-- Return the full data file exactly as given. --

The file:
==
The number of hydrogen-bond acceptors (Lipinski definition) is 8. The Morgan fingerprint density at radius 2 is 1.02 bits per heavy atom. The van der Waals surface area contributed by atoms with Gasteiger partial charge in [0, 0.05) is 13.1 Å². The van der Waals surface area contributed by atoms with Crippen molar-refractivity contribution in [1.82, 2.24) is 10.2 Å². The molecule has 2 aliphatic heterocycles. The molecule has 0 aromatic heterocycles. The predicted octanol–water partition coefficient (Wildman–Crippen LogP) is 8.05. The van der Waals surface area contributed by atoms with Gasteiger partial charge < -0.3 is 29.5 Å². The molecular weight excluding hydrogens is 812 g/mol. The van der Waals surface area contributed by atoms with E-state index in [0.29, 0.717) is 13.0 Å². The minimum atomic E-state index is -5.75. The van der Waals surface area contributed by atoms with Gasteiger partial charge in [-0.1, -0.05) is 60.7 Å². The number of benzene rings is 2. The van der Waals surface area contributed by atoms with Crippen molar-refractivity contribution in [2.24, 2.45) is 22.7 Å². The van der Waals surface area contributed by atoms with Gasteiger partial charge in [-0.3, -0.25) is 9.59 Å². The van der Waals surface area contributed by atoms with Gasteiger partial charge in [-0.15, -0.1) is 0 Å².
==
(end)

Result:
The number of hydrogen-bond acceptors (Lipinski definition) is 8. The Morgan fingerprint density at radius 2 is 1.02 bits per heavy atom. The van der Waals surface area contributed by atoms with Gasteiger partial charge in [0, 0.05) is 13.1 Å². The van der Waals surface area contributed by atoms with Crippen molar-refractivity contribution in [1.82, 2.24) is 10.2 Å². The molecule has 2 aliphatic heterocycles. The molecule has 0 aromatic heterocycles. The predicted octanol–water partition coefficient (Wildman–Crippen LogP) is 8.05. The van der Waals surface area contributed by atoms with Gasteiger partial charge < -0.3 is 29.5 Å². The molecular weight excluding hydrogens is 812 g/mol. The van der Waals surface area contributed by atoms with E-state index in [0.29, 0.717) is 13.0 Å². The minimum atomic E-state index is -5.75. The van der Waals surface area contributed by atoms with Gasteiger partial charge in [-0.1, -0.05) is 60.7 Å². The number of benzene rings is 2. The van der Waals surface area contributed by atoms with Crippen molar-refractivity contribution in [2.24, 2.45) is 22.7 Å². The van der Waals surface area contributed by atoms with Gasteiger partial charge in [-0.3, -0.25) is 9.59 Å². The van der Waals surface area contributed by atoms with Gasteiger partial charge in [-0.15, -0.1) is 0 Å².